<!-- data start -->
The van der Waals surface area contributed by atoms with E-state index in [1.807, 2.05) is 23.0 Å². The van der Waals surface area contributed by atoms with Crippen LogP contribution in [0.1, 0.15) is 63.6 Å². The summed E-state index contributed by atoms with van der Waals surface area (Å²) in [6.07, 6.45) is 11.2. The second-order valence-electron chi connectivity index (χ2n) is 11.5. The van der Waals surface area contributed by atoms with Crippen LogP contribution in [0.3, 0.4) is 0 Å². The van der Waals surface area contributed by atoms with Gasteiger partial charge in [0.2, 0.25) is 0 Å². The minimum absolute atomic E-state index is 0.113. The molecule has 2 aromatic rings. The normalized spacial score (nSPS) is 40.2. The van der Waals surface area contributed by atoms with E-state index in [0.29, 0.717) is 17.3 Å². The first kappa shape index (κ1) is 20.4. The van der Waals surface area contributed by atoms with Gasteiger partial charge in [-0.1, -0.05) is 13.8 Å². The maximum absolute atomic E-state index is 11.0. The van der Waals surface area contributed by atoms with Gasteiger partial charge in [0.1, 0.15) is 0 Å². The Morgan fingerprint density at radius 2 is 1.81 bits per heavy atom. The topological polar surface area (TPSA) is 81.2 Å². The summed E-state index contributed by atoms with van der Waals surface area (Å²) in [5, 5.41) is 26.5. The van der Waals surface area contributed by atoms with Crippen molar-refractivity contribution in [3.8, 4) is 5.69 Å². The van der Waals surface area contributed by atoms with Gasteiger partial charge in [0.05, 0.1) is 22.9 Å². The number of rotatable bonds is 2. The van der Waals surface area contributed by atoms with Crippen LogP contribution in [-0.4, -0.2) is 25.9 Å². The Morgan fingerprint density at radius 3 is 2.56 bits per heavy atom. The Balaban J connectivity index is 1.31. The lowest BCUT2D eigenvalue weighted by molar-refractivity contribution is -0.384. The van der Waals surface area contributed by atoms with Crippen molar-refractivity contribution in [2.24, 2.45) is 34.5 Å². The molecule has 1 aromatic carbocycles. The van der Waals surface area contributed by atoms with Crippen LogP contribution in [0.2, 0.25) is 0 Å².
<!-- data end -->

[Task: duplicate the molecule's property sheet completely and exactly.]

The van der Waals surface area contributed by atoms with E-state index in [1.807, 2.05) is 23.0 Å². The van der Waals surface area contributed by atoms with Crippen LogP contribution in [0.1, 0.15) is 63.6 Å². The summed E-state index contributed by atoms with van der Waals surface area (Å²) in [6.07, 6.45) is 11.2. The second-order valence-electron chi connectivity index (χ2n) is 11.5. The van der Waals surface area contributed by atoms with Crippen LogP contribution in [0.3, 0.4) is 0 Å². The van der Waals surface area contributed by atoms with Gasteiger partial charge in [0.2, 0.25) is 0 Å². The minimum absolute atomic E-state index is 0.113. The molecule has 2 aromatic rings. The normalized spacial score (nSPS) is 40.2. The van der Waals surface area contributed by atoms with E-state index in [0.29, 0.717) is 17.3 Å². The first kappa shape index (κ1) is 20.4. The van der Waals surface area contributed by atoms with Gasteiger partial charge in [-0.1, -0.05) is 13.8 Å². The maximum absolute atomic E-state index is 11.0. The van der Waals surface area contributed by atoms with Gasteiger partial charge in [0.1, 0.15) is 0 Å². The Morgan fingerprint density at radius 2 is 1.81 bits per heavy atom. The topological polar surface area (TPSA) is 81.2 Å². The summed E-state index contributed by atoms with van der Waals surface area (Å²) in [5, 5.41) is 26.5. The van der Waals surface area contributed by atoms with Crippen molar-refractivity contribution in [3.8, 4) is 5.69 Å². The van der Waals surface area contributed by atoms with Gasteiger partial charge in [0.05, 0.1) is 22.9 Å². The number of rotatable bonds is 2. The van der Waals surface area contributed by atoms with Crippen LogP contribution in [-0.4, -0.2) is 25.9 Å². The Morgan fingerprint density at radius 3 is 2.56 bits per heavy atom. The Balaban J connectivity index is 1.31. The lowest BCUT2D eigenvalue weighted by molar-refractivity contribution is -0.384. The van der Waals surface area contributed by atoms with Crippen molar-refractivity contribution in [2.24, 2.45) is 34.5 Å². The molecule has 1 aromatic carbocycles. The van der Waals surface area contributed by atoms with Crippen LogP contribution in [0.2, 0.25) is 0 Å².